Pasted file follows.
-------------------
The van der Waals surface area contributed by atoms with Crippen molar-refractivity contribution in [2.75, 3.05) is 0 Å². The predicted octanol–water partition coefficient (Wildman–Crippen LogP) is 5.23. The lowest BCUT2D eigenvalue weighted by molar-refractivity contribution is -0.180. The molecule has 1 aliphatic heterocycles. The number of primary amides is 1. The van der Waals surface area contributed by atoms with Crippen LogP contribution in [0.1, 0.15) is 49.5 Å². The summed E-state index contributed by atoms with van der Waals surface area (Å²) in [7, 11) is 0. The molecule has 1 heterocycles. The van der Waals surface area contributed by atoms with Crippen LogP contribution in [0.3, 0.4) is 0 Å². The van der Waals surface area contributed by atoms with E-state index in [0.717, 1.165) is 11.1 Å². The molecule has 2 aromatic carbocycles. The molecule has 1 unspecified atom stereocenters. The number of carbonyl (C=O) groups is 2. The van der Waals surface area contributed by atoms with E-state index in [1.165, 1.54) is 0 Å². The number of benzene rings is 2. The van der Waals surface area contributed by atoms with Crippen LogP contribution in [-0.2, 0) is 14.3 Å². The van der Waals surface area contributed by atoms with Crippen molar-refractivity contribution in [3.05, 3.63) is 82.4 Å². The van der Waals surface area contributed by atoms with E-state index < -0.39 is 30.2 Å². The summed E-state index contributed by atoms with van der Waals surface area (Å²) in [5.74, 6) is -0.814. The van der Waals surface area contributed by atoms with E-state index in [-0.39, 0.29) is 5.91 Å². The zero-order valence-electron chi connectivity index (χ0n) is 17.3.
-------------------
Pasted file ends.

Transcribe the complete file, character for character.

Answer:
The van der Waals surface area contributed by atoms with Crippen molar-refractivity contribution in [2.75, 3.05) is 0 Å². The predicted octanol–water partition coefficient (Wildman–Crippen LogP) is 5.23. The lowest BCUT2D eigenvalue weighted by molar-refractivity contribution is -0.180. The molecule has 1 aliphatic heterocycles. The number of primary amides is 1. The van der Waals surface area contributed by atoms with Crippen LogP contribution in [0.1, 0.15) is 49.5 Å². The summed E-state index contributed by atoms with van der Waals surface area (Å²) in [7, 11) is 0. The molecule has 1 heterocycles. The van der Waals surface area contributed by atoms with Crippen LogP contribution in [0.3, 0.4) is 0 Å². The van der Waals surface area contributed by atoms with E-state index in [0.717, 1.165) is 11.1 Å². The molecule has 2 aromatic carbocycles. The molecule has 1 unspecified atom stereocenters. The number of carbonyl (C=O) groups is 2. The van der Waals surface area contributed by atoms with E-state index in [1.165, 1.54) is 0 Å². The number of benzene rings is 2. The van der Waals surface area contributed by atoms with Crippen LogP contribution in [-0.2, 0) is 14.3 Å². The van der Waals surface area contributed by atoms with Crippen molar-refractivity contribution in [3.05, 3.63) is 82.4 Å². The van der Waals surface area contributed by atoms with E-state index < -0.39 is 30.2 Å². The summed E-state index contributed by atoms with van der Waals surface area (Å²) in [5.74, 6) is -0.814. The van der Waals surface area contributed by atoms with E-state index in [-0.39, 0.29) is 5.91 Å². The zero-order valence-electron chi connectivity index (χ0n) is 17.3.